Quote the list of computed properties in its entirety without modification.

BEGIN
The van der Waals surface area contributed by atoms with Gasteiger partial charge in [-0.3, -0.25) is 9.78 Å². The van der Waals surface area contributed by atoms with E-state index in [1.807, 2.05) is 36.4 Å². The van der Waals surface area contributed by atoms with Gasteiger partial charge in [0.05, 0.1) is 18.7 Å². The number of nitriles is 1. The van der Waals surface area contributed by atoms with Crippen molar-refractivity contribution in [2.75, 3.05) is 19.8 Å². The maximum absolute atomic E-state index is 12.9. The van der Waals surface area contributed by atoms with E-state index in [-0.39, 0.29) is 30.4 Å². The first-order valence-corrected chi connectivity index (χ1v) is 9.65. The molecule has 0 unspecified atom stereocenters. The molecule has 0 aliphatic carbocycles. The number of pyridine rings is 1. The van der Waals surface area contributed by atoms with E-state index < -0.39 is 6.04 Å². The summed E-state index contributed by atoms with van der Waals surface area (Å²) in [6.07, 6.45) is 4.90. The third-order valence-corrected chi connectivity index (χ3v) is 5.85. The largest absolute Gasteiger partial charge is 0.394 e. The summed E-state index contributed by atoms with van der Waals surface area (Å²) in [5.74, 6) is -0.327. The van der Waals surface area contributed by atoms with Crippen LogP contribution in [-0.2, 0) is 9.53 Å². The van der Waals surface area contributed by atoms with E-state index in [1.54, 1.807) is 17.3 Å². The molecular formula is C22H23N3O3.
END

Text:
The van der Waals surface area contributed by atoms with Gasteiger partial charge in [-0.3, -0.25) is 9.78 Å². The van der Waals surface area contributed by atoms with E-state index in [1.807, 2.05) is 36.4 Å². The van der Waals surface area contributed by atoms with Gasteiger partial charge in [0.05, 0.1) is 18.7 Å². The number of nitriles is 1. The van der Waals surface area contributed by atoms with Crippen molar-refractivity contribution in [2.75, 3.05) is 19.8 Å². The maximum absolute atomic E-state index is 12.9. The van der Waals surface area contributed by atoms with E-state index in [-0.39, 0.29) is 30.4 Å². The first-order valence-corrected chi connectivity index (χ1v) is 9.65. The molecule has 0 unspecified atom stereocenters. The molecule has 0 aliphatic carbocycles. The number of pyridine rings is 1. The van der Waals surface area contributed by atoms with E-state index < -0.39 is 6.04 Å². The summed E-state index contributed by atoms with van der Waals surface area (Å²) in [6.07, 6.45) is 4.90. The third-order valence-corrected chi connectivity index (χ3v) is 5.85. The largest absolute Gasteiger partial charge is 0.394 e. The summed E-state index contributed by atoms with van der Waals surface area (Å²) in [5.74, 6) is -0.327. The van der Waals surface area contributed by atoms with Crippen LogP contribution in [-0.2, 0) is 9.53 Å². The van der Waals surface area contributed by atoms with E-state index in [1.54, 1.807) is 17.3 Å². The molecular formula is C22H23N3O3.